From The Press, Christchurch June 9 2005
Headline: Learning principles in a new coaching book contributed to the Crusaders’ Super 12 success.
Sports Coaching and Learning was written by Neil Fleming, Graeme Robson and Richard Smith and outlines the different ways athletes learn and how best to coach the different styles.
Co-author Neil Fleming, a former employee of Lincoln University, developed a learning preference questionnaire which helps people to find their best possible way to learn. The four ways of learning are visually, aurally, by reading/writing and kinaesthetically, which is by experience.
Canterbury Crusaders coach Robbie Deans said he tried to expose the team to as many different forms of learning as possible. People learn in different ways and “as a coach you give yourself the best chance if you recognise that”.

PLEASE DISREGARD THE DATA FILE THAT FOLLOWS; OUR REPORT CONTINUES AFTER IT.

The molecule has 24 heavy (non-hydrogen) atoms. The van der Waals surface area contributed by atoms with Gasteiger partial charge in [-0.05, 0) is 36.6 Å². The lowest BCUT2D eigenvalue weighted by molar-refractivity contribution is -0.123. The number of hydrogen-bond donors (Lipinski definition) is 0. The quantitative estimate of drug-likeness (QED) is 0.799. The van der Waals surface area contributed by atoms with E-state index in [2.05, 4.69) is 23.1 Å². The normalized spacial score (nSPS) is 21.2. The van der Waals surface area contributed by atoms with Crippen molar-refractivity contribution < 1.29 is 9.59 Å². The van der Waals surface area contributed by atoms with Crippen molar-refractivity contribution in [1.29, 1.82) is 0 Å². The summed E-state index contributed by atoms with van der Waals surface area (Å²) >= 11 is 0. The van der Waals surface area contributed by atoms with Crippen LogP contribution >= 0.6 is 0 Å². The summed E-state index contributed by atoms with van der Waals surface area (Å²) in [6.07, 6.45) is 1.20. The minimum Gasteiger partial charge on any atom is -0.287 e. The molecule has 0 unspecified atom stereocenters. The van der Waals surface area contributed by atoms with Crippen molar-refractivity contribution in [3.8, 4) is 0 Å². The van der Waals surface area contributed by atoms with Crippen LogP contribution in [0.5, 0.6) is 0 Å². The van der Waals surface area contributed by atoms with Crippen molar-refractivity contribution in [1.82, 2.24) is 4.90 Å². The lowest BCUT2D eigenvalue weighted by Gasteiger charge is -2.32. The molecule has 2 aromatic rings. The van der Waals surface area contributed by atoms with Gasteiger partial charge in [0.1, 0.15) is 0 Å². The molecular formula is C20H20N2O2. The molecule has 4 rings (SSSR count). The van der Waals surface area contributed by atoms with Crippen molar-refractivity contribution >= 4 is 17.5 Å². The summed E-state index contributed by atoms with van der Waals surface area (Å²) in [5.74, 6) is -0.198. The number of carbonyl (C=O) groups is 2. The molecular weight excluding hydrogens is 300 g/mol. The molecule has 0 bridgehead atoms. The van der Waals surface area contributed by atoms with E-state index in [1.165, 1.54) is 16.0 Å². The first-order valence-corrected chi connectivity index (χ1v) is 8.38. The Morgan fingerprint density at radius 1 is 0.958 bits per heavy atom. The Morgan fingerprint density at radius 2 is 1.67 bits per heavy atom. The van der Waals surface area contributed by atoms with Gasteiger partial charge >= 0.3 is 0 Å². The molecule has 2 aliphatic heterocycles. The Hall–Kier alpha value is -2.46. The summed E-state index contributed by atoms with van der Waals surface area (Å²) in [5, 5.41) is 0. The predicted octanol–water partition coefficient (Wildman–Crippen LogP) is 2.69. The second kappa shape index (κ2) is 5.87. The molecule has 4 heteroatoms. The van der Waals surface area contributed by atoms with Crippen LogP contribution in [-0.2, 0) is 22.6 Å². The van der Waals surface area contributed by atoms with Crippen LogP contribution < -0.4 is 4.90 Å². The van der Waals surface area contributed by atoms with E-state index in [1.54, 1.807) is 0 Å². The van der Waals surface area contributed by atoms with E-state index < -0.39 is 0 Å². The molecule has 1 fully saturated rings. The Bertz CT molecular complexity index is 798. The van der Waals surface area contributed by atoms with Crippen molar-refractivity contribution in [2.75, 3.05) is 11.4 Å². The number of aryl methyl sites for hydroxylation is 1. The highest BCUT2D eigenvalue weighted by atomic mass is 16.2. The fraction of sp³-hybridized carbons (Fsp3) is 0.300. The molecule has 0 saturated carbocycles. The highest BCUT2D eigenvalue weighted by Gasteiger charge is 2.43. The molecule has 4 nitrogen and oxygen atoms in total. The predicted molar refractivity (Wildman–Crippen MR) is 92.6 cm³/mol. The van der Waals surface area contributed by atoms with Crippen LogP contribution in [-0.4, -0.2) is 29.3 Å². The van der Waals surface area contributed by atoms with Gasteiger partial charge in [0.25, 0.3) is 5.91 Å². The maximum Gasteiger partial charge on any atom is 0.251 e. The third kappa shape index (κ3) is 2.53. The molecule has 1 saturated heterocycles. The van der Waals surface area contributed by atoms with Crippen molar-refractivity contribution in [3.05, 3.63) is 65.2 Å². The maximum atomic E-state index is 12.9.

Deans said after determining the different learning styles, he tried to adjust how he communicated with certain players. Most of the Crusaders were kinaesthetic learners, which was “not surprising”.
The book was launched on Sunday. Coaching manager for the NZ Academy of Sport and co-author Richard Smith said the book was aimed at anyone involved in sport where learning was concerned. The book was not limited to players, and could be used by other learners such as referees and officials.
Smith said as far as he knows the book is the first in the world to combine learning preferences with sport coaching. It was not complicated and the aim was to “provide a coach-friendly tool”.
Head coach of the New Zealand Cricket Academy, Dayle Hadlee, said he too had been using the learning preference techniques. Hadlee said being aware of the different learning styles allowed him to coach groups of players and individuals, differently.